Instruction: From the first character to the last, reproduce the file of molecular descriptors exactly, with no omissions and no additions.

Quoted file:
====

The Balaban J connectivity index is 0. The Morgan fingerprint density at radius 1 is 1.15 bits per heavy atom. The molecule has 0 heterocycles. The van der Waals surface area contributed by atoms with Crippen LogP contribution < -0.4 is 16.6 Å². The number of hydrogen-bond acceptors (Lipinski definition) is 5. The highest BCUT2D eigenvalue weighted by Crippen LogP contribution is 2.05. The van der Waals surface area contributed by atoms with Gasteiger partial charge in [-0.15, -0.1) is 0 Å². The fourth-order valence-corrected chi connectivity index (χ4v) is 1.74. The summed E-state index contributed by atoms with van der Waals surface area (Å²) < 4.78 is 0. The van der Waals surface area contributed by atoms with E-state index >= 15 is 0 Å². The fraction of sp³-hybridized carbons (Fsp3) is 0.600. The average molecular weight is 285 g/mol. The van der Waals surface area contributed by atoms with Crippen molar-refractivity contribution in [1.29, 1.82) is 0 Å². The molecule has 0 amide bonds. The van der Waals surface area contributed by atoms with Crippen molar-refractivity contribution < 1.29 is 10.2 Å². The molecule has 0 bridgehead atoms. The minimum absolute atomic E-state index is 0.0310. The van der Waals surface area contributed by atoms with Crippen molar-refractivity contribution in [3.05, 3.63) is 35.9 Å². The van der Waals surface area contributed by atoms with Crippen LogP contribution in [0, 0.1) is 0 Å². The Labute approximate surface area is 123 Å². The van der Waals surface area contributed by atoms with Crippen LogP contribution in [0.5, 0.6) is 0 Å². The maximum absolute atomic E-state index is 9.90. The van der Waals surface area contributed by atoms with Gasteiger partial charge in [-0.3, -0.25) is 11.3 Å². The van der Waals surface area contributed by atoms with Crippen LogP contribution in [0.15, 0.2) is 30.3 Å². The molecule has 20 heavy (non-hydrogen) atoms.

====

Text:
The Balaban J connectivity index is 0. The Morgan fingerprint density at radius 1 is 1.15 bits per heavy atom. The molecule has 0 heterocycles. The van der Waals surface area contributed by atoms with Crippen LogP contribution < -0.4 is 16.6 Å². The number of hydrogen-bond acceptors (Lipinski definition) is 5. The highest BCUT2D eigenvalue weighted by Crippen LogP contribution is 2.05. The van der Waals surface area contributed by atoms with Gasteiger partial charge in [-0.15, -0.1) is 0 Å². The fourth-order valence-corrected chi connectivity index (χ4v) is 1.74. The summed E-state index contributed by atoms with van der Waals surface area (Å²) < 4.78 is 0. The van der Waals surface area contributed by atoms with E-state index >= 15 is 0 Å². The fraction of sp³-hybridized carbons (Fsp3) is 0.600. The average molecular weight is 285 g/mol. The van der Waals surface area contributed by atoms with Crippen molar-refractivity contribution in [1.29, 1.82) is 0 Å². The molecule has 0 amide bonds. The van der Waals surface area contributed by atoms with Crippen molar-refractivity contribution < 1.29 is 10.2 Å². The molecule has 0 bridgehead atoms. The minimum absolute atomic E-state index is 0.0310. The van der Waals surface area contributed by atoms with Crippen molar-refractivity contribution in [3.05, 3.63) is 35.9 Å². The van der Waals surface area contributed by atoms with Crippen LogP contribution in [0, 0.1) is 0 Å². The Labute approximate surface area is 123 Å². The van der Waals surface area contributed by atoms with Crippen LogP contribution in [0.5, 0.6) is 0 Å². The maximum absolute atomic E-state index is 9.90. The van der Waals surface area contributed by atoms with Gasteiger partial charge in [-0.3, -0.25) is 11.3 Å². The van der Waals surface area contributed by atoms with Crippen LogP contribution in [0.15, 0.2) is 30.3 Å². The molecule has 20 heavy (non-hydrogen) atoms.